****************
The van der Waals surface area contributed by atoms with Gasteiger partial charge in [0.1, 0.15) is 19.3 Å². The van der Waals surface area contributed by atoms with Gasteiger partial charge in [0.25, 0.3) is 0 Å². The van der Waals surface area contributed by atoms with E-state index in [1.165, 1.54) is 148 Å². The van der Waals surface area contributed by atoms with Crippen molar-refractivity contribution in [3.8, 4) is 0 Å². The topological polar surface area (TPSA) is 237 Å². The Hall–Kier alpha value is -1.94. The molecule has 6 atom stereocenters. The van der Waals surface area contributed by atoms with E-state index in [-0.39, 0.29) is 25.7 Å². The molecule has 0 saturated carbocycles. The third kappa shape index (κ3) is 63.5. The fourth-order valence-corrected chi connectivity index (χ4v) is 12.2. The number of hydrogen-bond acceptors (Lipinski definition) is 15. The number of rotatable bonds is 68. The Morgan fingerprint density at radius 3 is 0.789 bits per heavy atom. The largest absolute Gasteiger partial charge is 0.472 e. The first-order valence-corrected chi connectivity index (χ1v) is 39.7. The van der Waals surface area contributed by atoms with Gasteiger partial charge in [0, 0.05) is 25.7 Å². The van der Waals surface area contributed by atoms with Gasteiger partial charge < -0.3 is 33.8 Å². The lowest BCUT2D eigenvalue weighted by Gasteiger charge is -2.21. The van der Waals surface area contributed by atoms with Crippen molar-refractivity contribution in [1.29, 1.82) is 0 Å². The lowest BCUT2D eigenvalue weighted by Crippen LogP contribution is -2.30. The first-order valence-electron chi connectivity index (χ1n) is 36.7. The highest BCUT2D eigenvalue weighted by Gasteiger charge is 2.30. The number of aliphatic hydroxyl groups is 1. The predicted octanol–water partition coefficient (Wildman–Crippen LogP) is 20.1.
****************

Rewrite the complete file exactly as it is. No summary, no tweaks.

The van der Waals surface area contributed by atoms with Gasteiger partial charge in [0.1, 0.15) is 19.3 Å². The van der Waals surface area contributed by atoms with Gasteiger partial charge in [0.25, 0.3) is 0 Å². The van der Waals surface area contributed by atoms with E-state index in [1.165, 1.54) is 148 Å². The van der Waals surface area contributed by atoms with Crippen molar-refractivity contribution in [3.8, 4) is 0 Å². The topological polar surface area (TPSA) is 237 Å². The Hall–Kier alpha value is -1.94. The molecule has 6 atom stereocenters. The van der Waals surface area contributed by atoms with E-state index in [-0.39, 0.29) is 25.7 Å². The molecule has 0 saturated carbocycles. The third kappa shape index (κ3) is 63.5. The fourth-order valence-corrected chi connectivity index (χ4v) is 12.2. The number of hydrogen-bond acceptors (Lipinski definition) is 15. The number of rotatable bonds is 68. The Morgan fingerprint density at radius 3 is 0.789 bits per heavy atom. The largest absolute Gasteiger partial charge is 0.472 e. The first-order valence-corrected chi connectivity index (χ1v) is 39.7. The van der Waals surface area contributed by atoms with Gasteiger partial charge in [0, 0.05) is 25.7 Å². The van der Waals surface area contributed by atoms with Gasteiger partial charge < -0.3 is 33.8 Å². The lowest BCUT2D eigenvalue weighted by Gasteiger charge is -2.21. The van der Waals surface area contributed by atoms with Crippen molar-refractivity contribution in [1.29, 1.82) is 0 Å². The lowest BCUT2D eigenvalue weighted by Crippen LogP contribution is -2.30. The first-order valence-electron chi connectivity index (χ1n) is 36.7. The highest BCUT2D eigenvalue weighted by Gasteiger charge is 2.30. The number of aliphatic hydroxyl groups is 1. The predicted octanol–water partition coefficient (Wildman–Crippen LogP) is 20.1.